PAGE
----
It is often found that an eating disorder and mental illness go hand in hand. Depression can cause disordered eating, and vice versa. Depression can derive from being bipolar, just as being bipolar can derive from having depression. Living in a constant state of chaos/highs and lows can be crippling to one’s physical health. Severe moods swings will cause a pattern, at least they have for me. It goes a little something like this:
Girl feels fine.
Girl doesn’t feel fine.
Girl loses her control.
Girl is out of control.
Girl has an episode.
Girl comes down from an episode.
Girl feels resentment to herself for said episode.
Girl hates herself.
Girl wants control.
Girl abuses her body for the abuse she feels she deserves.
This doesn’t just have to be a resort to starvation or purging. Compulsive exercise, cutting, scarring, burning, self-criticism — they are ALL forms of self harm. Finding a coping method though physical pain is one of the most common forms of ‘feeling better’ that I’ve personally felt and witnessed around others. It’s dangerous, damaging, and begging for an unhappy ending.
I don’t want this post to be potentially triggering to any of my followers, so I’m going to stop the setup of the subject for this, right there. I plan on writing more on body image and eating disorders in general another time. This particular topic is mostly pregnancy related but because it is directly tied into anorexia, I felt the need to paint a base layer first for the reader before just diving in.
I recently came across a magazine I thought was inspiring. (disclaimer: I am not sponsoring nor am I being sponsored to mention the name). It’s called FitPregnancy. I picked it up at the grocery store one evening because I used to be very active right before I found out I was pregnant – I was a runner, a weight lifter and even a dancer when the mood struck me.
Back to the magazine – I loved most of the content. It was encouraging for beginners to start a healthy lifestyle in their pregnancy, but had workouts and ideas challenging enough for previous athletes to keep from getting bored. It didn’t condone eating more like most fitness magazines, and thank goodness it didn’t, seeing as it was for the pregnant woman. It did try to persuade the consumer to seek out only nutrient rich/dense foods that were whole and healthy, which is great!
However. Let me tell you what my biggest beef was with this magazine. It features celebrities. Pregnant ones. I have not been naive to the ways of staying thin in Hollywood pre and post baby. Victoria Beckham, Nicole Richie, Kate Middleton, and the wives of singers/producers/actors who aren’t quite famous but being noted for their “hot bods” and extremely “quick come backs”.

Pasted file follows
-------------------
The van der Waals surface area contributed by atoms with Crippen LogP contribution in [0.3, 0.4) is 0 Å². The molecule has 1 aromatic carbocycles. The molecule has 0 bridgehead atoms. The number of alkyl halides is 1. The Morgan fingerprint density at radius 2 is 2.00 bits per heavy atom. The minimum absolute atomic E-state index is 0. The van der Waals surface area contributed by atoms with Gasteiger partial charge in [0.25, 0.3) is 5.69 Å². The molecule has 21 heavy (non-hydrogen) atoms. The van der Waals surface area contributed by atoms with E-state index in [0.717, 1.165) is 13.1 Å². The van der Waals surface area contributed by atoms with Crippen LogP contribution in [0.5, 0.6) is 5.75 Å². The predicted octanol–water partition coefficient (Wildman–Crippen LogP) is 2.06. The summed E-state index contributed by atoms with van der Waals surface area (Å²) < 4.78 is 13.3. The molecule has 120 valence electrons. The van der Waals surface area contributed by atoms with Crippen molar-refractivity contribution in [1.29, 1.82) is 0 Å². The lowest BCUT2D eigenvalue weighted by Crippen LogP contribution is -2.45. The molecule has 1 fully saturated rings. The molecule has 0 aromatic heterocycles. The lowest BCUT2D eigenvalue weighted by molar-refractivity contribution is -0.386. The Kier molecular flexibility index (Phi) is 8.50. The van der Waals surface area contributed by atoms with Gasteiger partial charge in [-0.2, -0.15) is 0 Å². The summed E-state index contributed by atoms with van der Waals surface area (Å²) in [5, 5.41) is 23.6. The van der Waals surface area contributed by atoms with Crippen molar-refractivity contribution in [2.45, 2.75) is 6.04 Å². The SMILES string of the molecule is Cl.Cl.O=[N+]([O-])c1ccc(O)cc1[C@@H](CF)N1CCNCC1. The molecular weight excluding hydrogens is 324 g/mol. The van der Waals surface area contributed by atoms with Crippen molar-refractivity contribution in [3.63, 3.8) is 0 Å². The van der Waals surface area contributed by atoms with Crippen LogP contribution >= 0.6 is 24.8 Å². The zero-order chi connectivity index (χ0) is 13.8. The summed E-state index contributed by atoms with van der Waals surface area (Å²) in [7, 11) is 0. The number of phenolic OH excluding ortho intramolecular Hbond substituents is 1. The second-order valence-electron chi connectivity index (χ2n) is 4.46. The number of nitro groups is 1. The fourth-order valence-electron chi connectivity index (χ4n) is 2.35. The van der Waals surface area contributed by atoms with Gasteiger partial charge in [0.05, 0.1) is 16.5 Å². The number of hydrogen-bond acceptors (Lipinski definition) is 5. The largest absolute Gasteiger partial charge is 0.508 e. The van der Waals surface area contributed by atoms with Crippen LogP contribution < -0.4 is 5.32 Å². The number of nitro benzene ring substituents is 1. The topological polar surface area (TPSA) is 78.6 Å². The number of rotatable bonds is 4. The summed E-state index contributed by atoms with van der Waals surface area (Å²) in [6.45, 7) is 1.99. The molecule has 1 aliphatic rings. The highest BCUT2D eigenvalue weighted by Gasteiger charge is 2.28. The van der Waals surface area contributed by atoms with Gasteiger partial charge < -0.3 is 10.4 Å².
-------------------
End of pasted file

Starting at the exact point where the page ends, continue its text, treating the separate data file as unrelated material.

It’s true – eating for two is not eating two plates of food. This is just tempting a binge. The actual size of my baby’s stomach is probably the length of my pinkie finger. And in the first trimester, you don’t need to change your dietary habits at all. In fact, 200-300 calories is enough to feed your child in the womb from the second trimester on. Would you shove a plate full of dinner — your sized dinner — at your newborn and expect him to eat it? Of course not! It’s not necessary. But you do need to gain weight, it’s vital for your baby’s development and health. While your baby is not a parasite in your body, you ARE the host, and should be treating your most important guest to whatever they need. This means sucking it up and indulging in healthy fats, proteins, juices, you name it. Make the calories count, this baby depends on you.
Now here’s the kicker: if 200-300 calories is hardly a change in diet… But enough to gain some healthy padding, why are we seeing a frantic push to diet and exercise while you’re trying to build a baby? The weight gained from healthy eating is going to be present, yes, but it will drop right off after the delivery. If you want to see a breakdown of pregnancy weight gain, here you go:
Baby: 7-8 pounds
Placenta: 1-2 pounds
Amniotic fluid: 2 pounds
Uterus: 2 pounds
Maternal breast tissue: 2 pounds
Maternal blood : 4 pounds
Fluids in maternal tissue: 4 pounds
Maternal fat and nutrient stores: 7 pounds
As you can see, it’s literally impossible to not gain when pregnant. The only permanent amount of weight you gain is from the fat stores you need to feed your baby. The rest is there for a reason — I mean look at that, an infant at birth averages 7 pounds!
This is what concerns me. If women stay the same weight pre pregnancy that they do at birth, this means they actually lost weight during their pregnancy, which is not okay. In fact, doing the math, this means they’re putting enough stress on their bodies and counting calories to lose some 20-25 pounds.. Which means they’re even thinner than they were when they started, technically.
Not. Okay. At. All.
This kind of behavior is spurred on by the media, pressure, and a desire to stay looking fabulous. Women are so convinced that they’ll lose the ‘sexiness’ they have to a baby without looking at the simple facts of pregnancy weight gain, they’re willing to follow these extreme regimens and put themselves and their child at risk.
My heart aches for these pregnant celebrities. I hope they realize what they’re doing. It’s saddening, and scary, and not at all helpful to the women that idolize them. It can also be triggering for people with body image issues (and obviously those celebs probably have issues too) and unrealistic to maintain… and so dangerous to the baby.
So while I loved the magazine, I had to leave it there simply because they featured these women. Too much of a temptation for someone with a previous eating disorder. Thinking strong, not skinny, has been always been a very healing phrase for me.
I hope most of this entry made sense. I understand that some of my thoughts might be hard to decipher, but I hope I got my point across. You might even consider this as a rant – it’s been one of those days!